Celebrate Arbor Days by planting native trees and practicing proper tree care

The Missouri Conservation Commission observed Arbor Days in Missouri by planting a tree at Missouri Department of Conservation (MDC) headquarters in Jefferson City on Thursday, April 11.

Commissioners Don Bedell, Marilynn Bradford, David Murphy, and Barry Orscheln were joined by members of the Missouri Community Forestry Council and several MDC staff. They planted an eastern hop hornbeam (ostrya virginiana). Native to Missouri, the tree is also known as ironwood due to the extreme hardness of its wood. It grows statewide as a common understory tree in oak-hickory forests, and its catkins are an important winter food for ruffed grouse.

Learn more from MDC’s online Field Guide at nature.mdc.mo.gov/discover-nature/field-guide/eastern-hop-hornbeam-ironwood.

“Trees and forests make our communities better places to live, work and recreate,” said Commission Chair Bradford. “The Conservation Commission encourages everyone to celebrate Arbor Days in Missouri by planting native trees and taking care of the trees we have.”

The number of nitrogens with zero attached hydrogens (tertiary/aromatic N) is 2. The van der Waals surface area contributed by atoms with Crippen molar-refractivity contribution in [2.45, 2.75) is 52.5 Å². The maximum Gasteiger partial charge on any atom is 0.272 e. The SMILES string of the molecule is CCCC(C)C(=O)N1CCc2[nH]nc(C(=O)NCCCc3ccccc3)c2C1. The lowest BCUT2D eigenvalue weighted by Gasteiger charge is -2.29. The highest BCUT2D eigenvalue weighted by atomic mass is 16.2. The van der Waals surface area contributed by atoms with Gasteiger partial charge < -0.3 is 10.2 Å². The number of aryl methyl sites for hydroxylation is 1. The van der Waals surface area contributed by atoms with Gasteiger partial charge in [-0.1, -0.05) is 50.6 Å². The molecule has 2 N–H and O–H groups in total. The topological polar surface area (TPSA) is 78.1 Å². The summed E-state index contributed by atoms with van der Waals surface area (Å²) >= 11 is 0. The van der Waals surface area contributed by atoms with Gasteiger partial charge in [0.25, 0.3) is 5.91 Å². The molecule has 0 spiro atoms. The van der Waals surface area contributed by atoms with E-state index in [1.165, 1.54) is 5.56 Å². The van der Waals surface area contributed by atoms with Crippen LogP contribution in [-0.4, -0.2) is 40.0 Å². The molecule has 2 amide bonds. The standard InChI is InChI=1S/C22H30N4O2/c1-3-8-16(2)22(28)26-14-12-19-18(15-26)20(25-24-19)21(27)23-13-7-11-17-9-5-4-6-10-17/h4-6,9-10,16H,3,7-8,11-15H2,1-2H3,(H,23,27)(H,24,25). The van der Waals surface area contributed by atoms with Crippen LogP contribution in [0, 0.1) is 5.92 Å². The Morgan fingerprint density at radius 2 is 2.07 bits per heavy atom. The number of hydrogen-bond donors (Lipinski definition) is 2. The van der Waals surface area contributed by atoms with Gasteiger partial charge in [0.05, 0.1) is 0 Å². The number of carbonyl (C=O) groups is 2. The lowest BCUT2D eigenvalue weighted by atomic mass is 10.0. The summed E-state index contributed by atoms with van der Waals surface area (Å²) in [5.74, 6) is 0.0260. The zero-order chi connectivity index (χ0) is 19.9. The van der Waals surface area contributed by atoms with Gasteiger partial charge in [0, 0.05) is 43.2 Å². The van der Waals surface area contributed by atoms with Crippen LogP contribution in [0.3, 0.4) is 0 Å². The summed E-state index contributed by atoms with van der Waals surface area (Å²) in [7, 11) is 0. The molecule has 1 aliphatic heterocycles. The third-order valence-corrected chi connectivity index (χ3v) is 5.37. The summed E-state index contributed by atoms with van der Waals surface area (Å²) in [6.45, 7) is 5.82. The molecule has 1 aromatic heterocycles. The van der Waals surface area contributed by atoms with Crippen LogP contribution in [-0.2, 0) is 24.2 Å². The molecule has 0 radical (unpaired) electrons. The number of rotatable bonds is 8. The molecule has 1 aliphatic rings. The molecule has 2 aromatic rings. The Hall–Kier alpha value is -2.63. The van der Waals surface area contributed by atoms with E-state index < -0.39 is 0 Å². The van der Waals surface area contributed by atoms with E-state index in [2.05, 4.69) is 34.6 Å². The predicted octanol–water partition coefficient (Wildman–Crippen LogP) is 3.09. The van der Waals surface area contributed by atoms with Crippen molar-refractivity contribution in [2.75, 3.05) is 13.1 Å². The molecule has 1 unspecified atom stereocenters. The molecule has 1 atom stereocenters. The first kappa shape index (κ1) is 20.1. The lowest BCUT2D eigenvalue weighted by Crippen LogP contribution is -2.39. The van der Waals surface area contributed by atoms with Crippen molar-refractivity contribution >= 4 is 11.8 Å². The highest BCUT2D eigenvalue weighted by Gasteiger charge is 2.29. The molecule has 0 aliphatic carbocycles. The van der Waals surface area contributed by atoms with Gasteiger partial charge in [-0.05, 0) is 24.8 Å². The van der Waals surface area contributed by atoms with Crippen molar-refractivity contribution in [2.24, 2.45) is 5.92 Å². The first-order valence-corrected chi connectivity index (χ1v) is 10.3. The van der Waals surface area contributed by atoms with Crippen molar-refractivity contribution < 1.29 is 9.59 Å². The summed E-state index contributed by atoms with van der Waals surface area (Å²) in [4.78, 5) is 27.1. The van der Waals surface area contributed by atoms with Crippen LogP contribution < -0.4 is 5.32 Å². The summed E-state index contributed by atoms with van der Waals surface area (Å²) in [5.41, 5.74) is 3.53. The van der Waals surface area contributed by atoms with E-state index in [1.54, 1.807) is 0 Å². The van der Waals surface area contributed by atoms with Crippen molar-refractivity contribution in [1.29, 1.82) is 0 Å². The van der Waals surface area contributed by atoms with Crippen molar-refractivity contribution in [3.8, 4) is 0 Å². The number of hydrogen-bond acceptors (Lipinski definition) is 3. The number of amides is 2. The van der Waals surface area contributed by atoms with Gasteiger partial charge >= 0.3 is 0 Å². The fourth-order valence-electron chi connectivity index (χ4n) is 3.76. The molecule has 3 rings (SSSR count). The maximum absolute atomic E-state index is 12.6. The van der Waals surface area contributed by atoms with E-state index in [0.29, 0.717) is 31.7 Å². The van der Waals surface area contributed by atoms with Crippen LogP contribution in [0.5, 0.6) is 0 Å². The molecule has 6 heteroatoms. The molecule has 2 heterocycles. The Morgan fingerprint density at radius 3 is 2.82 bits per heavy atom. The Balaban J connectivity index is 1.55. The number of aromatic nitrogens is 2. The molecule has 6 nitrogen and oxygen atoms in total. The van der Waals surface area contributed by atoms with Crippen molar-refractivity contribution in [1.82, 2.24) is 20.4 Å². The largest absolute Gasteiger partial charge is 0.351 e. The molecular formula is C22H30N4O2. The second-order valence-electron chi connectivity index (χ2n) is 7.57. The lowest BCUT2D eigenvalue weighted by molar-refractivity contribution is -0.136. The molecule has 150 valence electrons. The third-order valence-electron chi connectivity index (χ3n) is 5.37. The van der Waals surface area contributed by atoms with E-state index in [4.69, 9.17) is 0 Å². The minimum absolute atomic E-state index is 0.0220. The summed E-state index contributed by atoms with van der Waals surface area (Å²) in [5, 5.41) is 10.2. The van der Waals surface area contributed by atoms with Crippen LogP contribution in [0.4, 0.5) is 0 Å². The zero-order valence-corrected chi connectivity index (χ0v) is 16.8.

Missouri Arbor Day is celebrated on the first Friday of April and National Arbor Day is celebrated on the last Friday of the month. Both events bookend a month-long celebration of trees and forests in communities all over the state.

Trees work for Missouri by producing oxygen, cleaning water and delivering benefits that shape people’s daily lives. Missourians can take advantage of all the ways trees work by selecting native trees to plant and practicing proper tree care. Learn more at treeswork.org.

Get information from MDC including backyard tree care, types of trees for urban and other landscapes, selecting the right tree for the right place, planting tips, watering and pruning from the Department’s website at mdc.mo.gov/tree-health.

Did you know?

Missouri forests cover about one-third of the state and provide outdoor recreation, wildlife habitat, natural beauty, jobs, timber for many wood products, and much more. Spending time in Missouri woods and forests can also provide health benefits. Exposure to nature contributes to physical well-being, reduces blood pressure and heart rate, relieves stress and boosts energy levels.